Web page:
Nonetheless! Russo’s memoir ‘Elsewhere’ is a beautiful view of his relationship with his mother and his wife and the development of his writing life. He says he stuck rigorously to the skeleton of truth, places and dates, when he wrote it, and added dialogue as necessary. He drew from the things his mother said over and over, throughout her life. Was this dialogue exact? Well, no. But was it true? Absolutely.
When I read ‘Elsewhere,’ I was in the early stages of losing my mother to Alzheimers and I felt encouraged and seen and connected, page by page, as I met Russo’s mother through his book. My mom was feisty, smart, frustrated and frustrating, judgmental and abundantly loving, quite vulnerable and incredibly strong. I saw those same characteristics through ‘Elsewhere’ in Rick’s mother. She had a short-term episode of cognitive decline, unlike the relentless progression of decline my mother had, but it still felt familiar and comforting to read it… and to see how selfless and supportive his whole family was when his mother was at her worst. When I then flew to Sirenland, the writers conference in Italy where I would first meet Richard Russo a couple of years ago, I was able to greet him and his wife at breakfast to say how much that book meant to me, how very pleased I was to be in his workshop, and how certain I was that his wife is a saint.
My friend Liz asked me a month or so ago where to start in the Russo oeuvre (conveniently French and English at the same time, there!) and I told her ‘Nobody’s Fool,’ followed of course by the follow-up, more recently, ‘Everybody’s Fool.’ But ‘Elsewhere’ would have really been a good choice… especially since she was about to meet the man in person. Starting with ‘Risk Pool,’ or his first novel ‘Mohawk’ would be equally good choices, or she might have begun with one of the short story collections, sampling his writing styles and characterizations like a marvelous degustation. He won the Pulitzer for ‘Empire Falls’ in 2002, so I’m sure she’ll make her way to that one soon enough. But there are so many wonderful Russo novels and places and characters to meet. When asked why he always centers his work in Upstate New York, he said of course those towns are variations of his home town of Gloversville (another hard word to say in French), but he does take his stories farther afield – into Europe even – and there will surely be a story in Switzerland eventually. But where ever they are, they ought to be viewed as universal. And I have to agree, that’s how I see his narrative arc every time, no matter where it’s set.
I mentioned that so far, I’ve published novels and a cookbook. My second novel, although aimed for adult readership, has earned its accolades in the Young Adult reader community. So inadvertently, I guess I am a writer of both Adult and Young Adult, in addition to non-fiction. In any case, as an author, I am what I am -- Nancy Freund. Sometimes people ask if they should use pseudonyms for writing different genres. The answer, usually, is no. If the emotional delivery an author presents is recognizable and consistent, regardless of whether you’re presenting Mystery or Thriller or Young Adult or Poetry or Romance or Literary… you are the same author. Richard Russo’s work exemplifies this truth wonderfully. You know that despite some rotten things (even tragic, awful things) that might happen in his stories, hope rises to the surface. People ultimately are salvageable. Their morals are challenged, but they eventually figure out how to get things right. Despite the odds. And the odds are certainly odd, and often hilarious, in his fiction.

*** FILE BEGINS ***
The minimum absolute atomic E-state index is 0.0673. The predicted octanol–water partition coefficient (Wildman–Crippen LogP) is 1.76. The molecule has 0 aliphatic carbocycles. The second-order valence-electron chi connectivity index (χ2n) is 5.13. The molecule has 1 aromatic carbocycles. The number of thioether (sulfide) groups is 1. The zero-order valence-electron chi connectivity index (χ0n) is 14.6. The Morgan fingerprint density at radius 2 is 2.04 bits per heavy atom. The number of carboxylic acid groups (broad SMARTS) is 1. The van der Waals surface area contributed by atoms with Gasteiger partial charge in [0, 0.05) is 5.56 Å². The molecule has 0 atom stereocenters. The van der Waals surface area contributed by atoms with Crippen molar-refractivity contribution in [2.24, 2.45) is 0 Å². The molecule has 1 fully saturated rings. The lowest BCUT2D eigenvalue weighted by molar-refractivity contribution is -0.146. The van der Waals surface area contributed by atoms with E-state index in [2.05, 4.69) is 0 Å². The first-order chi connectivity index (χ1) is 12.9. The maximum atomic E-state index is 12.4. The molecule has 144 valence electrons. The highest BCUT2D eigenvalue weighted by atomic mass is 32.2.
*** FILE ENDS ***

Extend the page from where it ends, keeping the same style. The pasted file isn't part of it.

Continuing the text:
Considering the extreme absurdity of our social and political culture in the U.S. today (and I say this very gently because if I don’t use the word “absurd” I would otherwise use words like tragic or heartbreaking or terrifying or divisive or dangerous), but considering today’s relentless absurdity, I can’t think of a better use of fiction, a better time to meet one’s most revered writer of humor-plus-substance than now. Driving from my house through Swiss fields full of cows and corn and bales of hay to meet Richard Russo in the back room of the Union Café, décor charmingly unchanged, I’d say, since 1984 if not longer, was a true blessing of this writer’s life. The Christine Blasey Ford/Kavanaugh hearing was happening as I drove there for the opening round-table event, classical music on the stereo, sun overhead. Fields in the foreground, mountains in the distance. Richard Russo and his wife, his charming French publisher and his writer colleagues, whose work I am now eager to discover, were there waiting -- with their individual versions of optimism and intellect for all.
Great big enormous thank you, Universe.